The ordeal of the two women came to light when another woman sold to the diplomat 10 days ago managed to escape and alerted Maiti Nepal India that works in the areas of prostitution, trafficking and child labour. The NGO contacted the Nepal embassy and a letter was written to the Gurgaon police in this regard.

The Gurgaon police team then raided the house on Monday afternoon and rescued the women. Mr. Krishan, who was present during the rescue, said the diplomat’s family put up a resistance.

The case mirrors cases of trafficking and slavery in the U.K. and the U.S. In 2011, a case in the U.K. involving two Indonesian women held as slaves by a Saudi diplomat in London had caused an uproar after details emerged of their ill-treatment.

In 2013, another case involving two women from the Philippines, held captive for months by the Saudi defence attaché and his wife living in a mansion in Virginia, U.S., had led to similar outrage.

In both cases, the diplomats could not be prosecuted due to immunity, and a U.K. court ruled that the Indonesian women were not eligible for any compensation either. In this case, Nepal embassy officials said that they were hoping to pursue the case with Saudi authorities, and would help repatriate the two victims to Nepal at the earliest.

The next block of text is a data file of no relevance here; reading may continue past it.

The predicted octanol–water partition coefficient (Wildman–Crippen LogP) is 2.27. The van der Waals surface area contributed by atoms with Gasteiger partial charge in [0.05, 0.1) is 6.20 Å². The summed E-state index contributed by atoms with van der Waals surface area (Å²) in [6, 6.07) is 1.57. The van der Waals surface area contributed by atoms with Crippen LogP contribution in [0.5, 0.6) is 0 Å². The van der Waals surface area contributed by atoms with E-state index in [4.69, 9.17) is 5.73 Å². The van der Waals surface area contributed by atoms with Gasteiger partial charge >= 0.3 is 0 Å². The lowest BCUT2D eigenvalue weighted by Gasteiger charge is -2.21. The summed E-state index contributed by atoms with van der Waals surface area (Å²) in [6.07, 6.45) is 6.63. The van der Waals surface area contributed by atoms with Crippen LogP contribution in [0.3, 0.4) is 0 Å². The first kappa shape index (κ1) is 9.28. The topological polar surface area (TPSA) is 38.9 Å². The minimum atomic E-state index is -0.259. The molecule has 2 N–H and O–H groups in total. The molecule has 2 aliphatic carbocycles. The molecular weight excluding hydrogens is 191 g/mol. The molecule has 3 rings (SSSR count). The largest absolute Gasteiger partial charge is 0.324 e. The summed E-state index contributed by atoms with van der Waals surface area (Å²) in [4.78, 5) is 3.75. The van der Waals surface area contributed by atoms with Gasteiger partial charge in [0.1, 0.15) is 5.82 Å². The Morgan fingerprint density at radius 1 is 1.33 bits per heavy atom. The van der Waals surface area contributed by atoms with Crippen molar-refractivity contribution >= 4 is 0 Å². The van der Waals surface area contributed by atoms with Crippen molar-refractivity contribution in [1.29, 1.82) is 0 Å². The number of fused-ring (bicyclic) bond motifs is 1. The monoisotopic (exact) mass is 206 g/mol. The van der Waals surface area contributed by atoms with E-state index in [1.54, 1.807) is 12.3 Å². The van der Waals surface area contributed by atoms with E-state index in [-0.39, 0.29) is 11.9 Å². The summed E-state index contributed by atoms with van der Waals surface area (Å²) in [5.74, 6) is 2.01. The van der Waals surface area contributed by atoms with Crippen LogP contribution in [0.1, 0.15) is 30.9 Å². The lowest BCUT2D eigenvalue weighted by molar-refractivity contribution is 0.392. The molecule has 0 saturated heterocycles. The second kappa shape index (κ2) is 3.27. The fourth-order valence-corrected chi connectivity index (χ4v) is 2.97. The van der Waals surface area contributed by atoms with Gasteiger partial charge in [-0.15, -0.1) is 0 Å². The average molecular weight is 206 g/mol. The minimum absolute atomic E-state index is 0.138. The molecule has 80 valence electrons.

(The article has been corrected for a factual error)

Battered and bruised, some return, some are never to be seen again..

180777_10150095433357197_5102103_nBy N Sai Published in the DNA News

In the last of the three-part series, dna travels to remote villages of India’s ‘slavery belt’, some of the remotest and backward areas of Jharkhand. Rescued slaves and the parents of those who have never come back reveal what makes these tribals easy targets

Ranchi: The road to Jahupkokotoli village in the Maoist-hit district of Gumla is a contradiction of sorts. As the two-lane road snakes through the forests and rolling hills of the Chottanagpur plateau, bauxite-laden trucks are the only constant reminder of activity here. Yet the public transport to this part of Jharkhand from the state capital Ranchi is rickety. The only bus everyday is as uncertain as life in this extremely backward region of India. Despite the lack of public transport, thousands of tribal boys and girls from Gumla-Khunti-Simdega region, India’s unofficial ‘slavery belt’, are transported and trafficked to upper middle class and rich homes of Delhi. After a period of enslavement and unpaid forced labour, many return battered and bruised. Some are never to be seen again. Some still carry on.